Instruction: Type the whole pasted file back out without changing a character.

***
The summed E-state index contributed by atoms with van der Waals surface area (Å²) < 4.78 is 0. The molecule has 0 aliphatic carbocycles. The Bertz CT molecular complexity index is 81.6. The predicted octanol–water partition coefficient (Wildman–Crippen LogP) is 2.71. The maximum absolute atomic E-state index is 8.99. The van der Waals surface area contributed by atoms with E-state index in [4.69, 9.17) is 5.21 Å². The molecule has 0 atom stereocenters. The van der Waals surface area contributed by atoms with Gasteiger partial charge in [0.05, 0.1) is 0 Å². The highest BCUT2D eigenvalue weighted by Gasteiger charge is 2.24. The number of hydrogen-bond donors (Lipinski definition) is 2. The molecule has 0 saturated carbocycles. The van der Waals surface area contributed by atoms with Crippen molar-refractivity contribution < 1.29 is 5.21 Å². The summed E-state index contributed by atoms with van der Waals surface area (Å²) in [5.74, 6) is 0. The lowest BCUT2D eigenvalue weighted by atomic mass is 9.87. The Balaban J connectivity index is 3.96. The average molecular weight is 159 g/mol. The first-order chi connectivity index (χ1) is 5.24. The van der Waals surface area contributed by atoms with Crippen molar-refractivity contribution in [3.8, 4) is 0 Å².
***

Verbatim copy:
The summed E-state index contributed by atoms with van der Waals surface area (Å²) < 4.78 is 0. The molecule has 0 aliphatic carbocycles. The Bertz CT molecular complexity index is 81.6. The predicted octanol–water partition coefficient (Wildman–Crippen LogP) is 2.71. The maximum absolute atomic E-state index is 8.99. The van der Waals surface area contributed by atoms with E-state index in [4.69, 9.17) is 5.21 Å². The molecule has 0 atom stereocenters. The van der Waals surface area contributed by atoms with Gasteiger partial charge in [0.05, 0.1) is 0 Å². The highest BCUT2D eigenvalue weighted by Gasteiger charge is 2.24. The number of hydrogen-bond donors (Lipinski definition) is 2. The molecule has 0 saturated carbocycles. The van der Waals surface area contributed by atoms with Crippen molar-refractivity contribution < 1.29 is 5.21 Å². The summed E-state index contributed by atoms with van der Waals surface area (Å²) in [5.74, 6) is 0. The lowest BCUT2D eigenvalue weighted by atomic mass is 9.87. The Balaban J connectivity index is 3.96. The average molecular weight is 159 g/mol. The first-order chi connectivity index (χ1) is 5.24. The van der Waals surface area contributed by atoms with Crippen molar-refractivity contribution in [3.8, 4) is 0 Å².